Pippa Middleton’s iCloud account was hacked stealing round 3,000 private photographs. The Sun said it had been approached by someone using a pseudonym and asking for £50,000 within 48 hours. IT security experts commented below how people, royalty or not, can secure their iCloud accounts and stay safe online.
Javvad Malik, Security Advocate at AlienVault:
“The main thing is for people to remember to secure their cloud storage platforms well. In addition to choosing a strong password, most websites offer additional security features such as notifications whenever the account is logged onto, or enabling two step verification.”
Javvad made a video about photos in the cloud a while back.
Mark James, Security Specialist at ESET:
“Having your smartphone with you to take pictures is pretty much accepted as a way of life these days. Technology enables us to have access to data on the move but the more we use and interact with this technology the more we have a need to store that information remotely. If you use an iPhone then the chances are all your data automatically replicates into the cloud. This is great if you ever lose your phone or if your budget only allows the basic handset with the smallest memory (typically 8, 16 and now 32GB with iPhone 7) but if you use it regularly then you will have a fairly substantial cloud presence.
This leads to another problem, your security as always is in the hands of others. Apple will of course do all they possibly can to protect your data but you are responsible to help them with that task. Ensuring your password is fairly complex and definitely not used on any other site should be the basics. I appreciate it’s hard to remember all those logins but with the plethora of password managers available these days it is much easier to manage. Also consider Apple’s two-step verification, this will form a third aspect of security above your username and password for signing into your Apple ID account page, signing into iMessage, FaceTime, Game Centre or iCloud from a new device and protect any attempt to make purchases from Apple. Whenever you do any of the above you will be required to enter a code sent to your registered device so even if your username and password are compromised they won’t be able to access your account and thus your private data stays private.”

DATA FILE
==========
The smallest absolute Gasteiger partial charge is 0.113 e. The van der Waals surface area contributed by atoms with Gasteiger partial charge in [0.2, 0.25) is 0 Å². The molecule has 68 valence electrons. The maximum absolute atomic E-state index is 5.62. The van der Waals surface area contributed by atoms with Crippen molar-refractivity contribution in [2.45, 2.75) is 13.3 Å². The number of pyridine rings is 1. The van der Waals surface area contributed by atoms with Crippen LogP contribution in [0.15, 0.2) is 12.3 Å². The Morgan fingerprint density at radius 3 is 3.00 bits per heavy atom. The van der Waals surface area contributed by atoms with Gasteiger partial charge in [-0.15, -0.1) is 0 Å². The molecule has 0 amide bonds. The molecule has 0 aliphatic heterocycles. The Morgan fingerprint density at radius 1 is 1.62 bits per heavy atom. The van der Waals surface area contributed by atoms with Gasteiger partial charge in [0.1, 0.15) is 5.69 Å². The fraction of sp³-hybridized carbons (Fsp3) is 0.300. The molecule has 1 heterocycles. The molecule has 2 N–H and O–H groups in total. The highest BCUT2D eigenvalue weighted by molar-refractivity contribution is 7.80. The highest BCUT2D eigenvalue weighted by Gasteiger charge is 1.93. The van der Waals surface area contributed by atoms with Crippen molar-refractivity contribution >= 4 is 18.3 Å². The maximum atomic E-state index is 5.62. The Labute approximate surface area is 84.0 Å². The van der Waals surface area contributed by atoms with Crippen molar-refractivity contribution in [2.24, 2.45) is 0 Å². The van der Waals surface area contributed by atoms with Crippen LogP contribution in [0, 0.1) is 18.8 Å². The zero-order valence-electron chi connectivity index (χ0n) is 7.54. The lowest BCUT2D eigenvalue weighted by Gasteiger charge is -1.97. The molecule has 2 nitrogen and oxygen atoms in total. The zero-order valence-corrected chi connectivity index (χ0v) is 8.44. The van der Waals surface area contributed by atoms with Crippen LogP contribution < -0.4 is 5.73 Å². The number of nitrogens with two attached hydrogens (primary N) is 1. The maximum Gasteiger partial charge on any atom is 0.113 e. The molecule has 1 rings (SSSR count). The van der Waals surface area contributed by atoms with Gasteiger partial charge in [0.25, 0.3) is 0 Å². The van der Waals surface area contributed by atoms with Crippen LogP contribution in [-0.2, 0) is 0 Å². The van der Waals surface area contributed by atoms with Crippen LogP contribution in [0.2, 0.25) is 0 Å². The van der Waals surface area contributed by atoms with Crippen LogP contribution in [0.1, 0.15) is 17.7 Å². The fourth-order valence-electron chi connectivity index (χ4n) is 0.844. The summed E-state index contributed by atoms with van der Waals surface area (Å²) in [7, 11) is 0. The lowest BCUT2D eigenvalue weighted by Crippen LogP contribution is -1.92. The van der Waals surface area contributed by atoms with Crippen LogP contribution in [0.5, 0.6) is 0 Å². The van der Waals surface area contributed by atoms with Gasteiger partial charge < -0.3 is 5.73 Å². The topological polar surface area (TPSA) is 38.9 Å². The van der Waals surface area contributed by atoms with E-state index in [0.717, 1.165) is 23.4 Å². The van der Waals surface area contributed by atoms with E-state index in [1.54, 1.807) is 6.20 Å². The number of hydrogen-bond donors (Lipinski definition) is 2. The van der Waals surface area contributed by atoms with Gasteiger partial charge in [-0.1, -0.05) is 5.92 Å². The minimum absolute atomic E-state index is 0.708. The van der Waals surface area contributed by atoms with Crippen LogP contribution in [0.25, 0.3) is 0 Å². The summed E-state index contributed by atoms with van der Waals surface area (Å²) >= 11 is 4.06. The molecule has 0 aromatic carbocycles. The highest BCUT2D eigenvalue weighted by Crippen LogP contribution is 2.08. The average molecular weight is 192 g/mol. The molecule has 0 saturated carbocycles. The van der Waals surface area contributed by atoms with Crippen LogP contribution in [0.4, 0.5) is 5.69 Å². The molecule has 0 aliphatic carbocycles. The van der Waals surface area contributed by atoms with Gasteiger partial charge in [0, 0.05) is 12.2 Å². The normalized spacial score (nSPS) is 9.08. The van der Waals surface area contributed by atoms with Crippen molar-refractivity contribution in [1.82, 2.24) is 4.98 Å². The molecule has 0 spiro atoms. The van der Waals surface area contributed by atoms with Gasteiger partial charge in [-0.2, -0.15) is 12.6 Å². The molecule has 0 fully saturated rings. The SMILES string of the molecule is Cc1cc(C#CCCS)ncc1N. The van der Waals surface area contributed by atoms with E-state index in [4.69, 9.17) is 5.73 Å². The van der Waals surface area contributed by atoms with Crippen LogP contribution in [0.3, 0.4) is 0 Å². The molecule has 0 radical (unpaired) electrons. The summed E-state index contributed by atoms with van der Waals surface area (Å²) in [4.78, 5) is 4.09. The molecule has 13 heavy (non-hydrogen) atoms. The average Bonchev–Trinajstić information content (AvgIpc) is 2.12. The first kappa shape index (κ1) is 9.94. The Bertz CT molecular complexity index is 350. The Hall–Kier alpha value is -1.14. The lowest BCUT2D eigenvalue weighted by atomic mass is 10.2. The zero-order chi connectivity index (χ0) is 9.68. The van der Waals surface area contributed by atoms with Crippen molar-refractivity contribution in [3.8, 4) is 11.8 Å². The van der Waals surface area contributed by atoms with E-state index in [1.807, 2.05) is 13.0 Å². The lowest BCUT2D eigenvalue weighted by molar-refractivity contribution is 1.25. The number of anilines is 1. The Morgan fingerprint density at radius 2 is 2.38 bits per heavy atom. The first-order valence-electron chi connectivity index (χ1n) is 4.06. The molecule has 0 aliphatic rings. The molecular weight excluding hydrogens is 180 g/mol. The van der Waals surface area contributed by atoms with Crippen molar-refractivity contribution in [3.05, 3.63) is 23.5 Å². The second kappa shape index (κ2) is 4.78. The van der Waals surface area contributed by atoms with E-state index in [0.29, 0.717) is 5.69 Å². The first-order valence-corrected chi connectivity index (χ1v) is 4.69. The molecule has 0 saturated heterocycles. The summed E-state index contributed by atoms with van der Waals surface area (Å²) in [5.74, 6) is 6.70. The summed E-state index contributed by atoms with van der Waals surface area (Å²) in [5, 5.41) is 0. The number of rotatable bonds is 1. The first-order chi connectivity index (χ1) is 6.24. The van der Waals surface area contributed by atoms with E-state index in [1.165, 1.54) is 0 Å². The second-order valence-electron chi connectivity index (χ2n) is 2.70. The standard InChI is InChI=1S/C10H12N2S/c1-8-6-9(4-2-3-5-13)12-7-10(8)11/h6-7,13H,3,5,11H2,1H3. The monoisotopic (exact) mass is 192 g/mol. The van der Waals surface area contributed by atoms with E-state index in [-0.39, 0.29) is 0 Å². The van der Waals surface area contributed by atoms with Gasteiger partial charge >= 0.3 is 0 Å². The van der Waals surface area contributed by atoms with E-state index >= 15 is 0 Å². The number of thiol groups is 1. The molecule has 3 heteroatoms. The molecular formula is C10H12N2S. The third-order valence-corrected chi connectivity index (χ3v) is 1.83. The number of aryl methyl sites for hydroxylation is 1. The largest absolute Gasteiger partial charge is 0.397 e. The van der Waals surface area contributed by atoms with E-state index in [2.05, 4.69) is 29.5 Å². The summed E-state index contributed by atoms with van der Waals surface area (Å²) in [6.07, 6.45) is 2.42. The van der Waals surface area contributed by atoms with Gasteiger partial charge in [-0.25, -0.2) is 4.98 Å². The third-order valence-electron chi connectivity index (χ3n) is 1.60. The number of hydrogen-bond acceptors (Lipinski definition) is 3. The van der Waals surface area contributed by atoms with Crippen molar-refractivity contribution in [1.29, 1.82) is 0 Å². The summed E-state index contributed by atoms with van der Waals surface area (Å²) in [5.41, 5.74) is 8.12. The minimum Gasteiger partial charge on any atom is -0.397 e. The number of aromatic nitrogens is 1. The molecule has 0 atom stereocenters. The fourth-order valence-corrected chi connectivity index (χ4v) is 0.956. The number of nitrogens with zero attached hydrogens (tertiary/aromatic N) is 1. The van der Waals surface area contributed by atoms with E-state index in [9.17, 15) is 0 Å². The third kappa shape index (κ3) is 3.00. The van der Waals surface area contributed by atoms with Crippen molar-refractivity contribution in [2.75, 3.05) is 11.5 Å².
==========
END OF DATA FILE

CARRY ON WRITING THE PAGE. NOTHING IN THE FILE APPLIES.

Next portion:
Brian Spector, CEO at MIRACL:
“Although this is another horrible invasion of celebrity privacy, maybe at least the hack of Pippa’s iCloud account will remind the general public about the vulnerability of all our digital data.
All users, celebrities or not, need to be aware of the value of their personal data on the web, and take steps to protect it. Choosing complex passwords and avoiding using the same password for multiple sites is helpful, but it’s hardly user-friendly. The underlying issue is that the username and password system is old technology that simply cannot secure the deep information and private services that we all store and access online today. Ultimately online services need to protect their users more effectively by replacing the password with a more secure and usable solution.”
Tim Erlin, Director, Product Management, Security and IT Risk Strategist at Tripwire:
“While everyone should be cautious, celebrities in particular need to be wary about storing their personal information outside of their control. It’s incredibly easy to put your photos into the cloud, but once they leave your device, they are no longer entirely under your control. The blending of devices and the cloud has resulted in a blurry line between what you actually have and what you have access to. In many cases, the experience of actual possession and that of access are nearly identical.”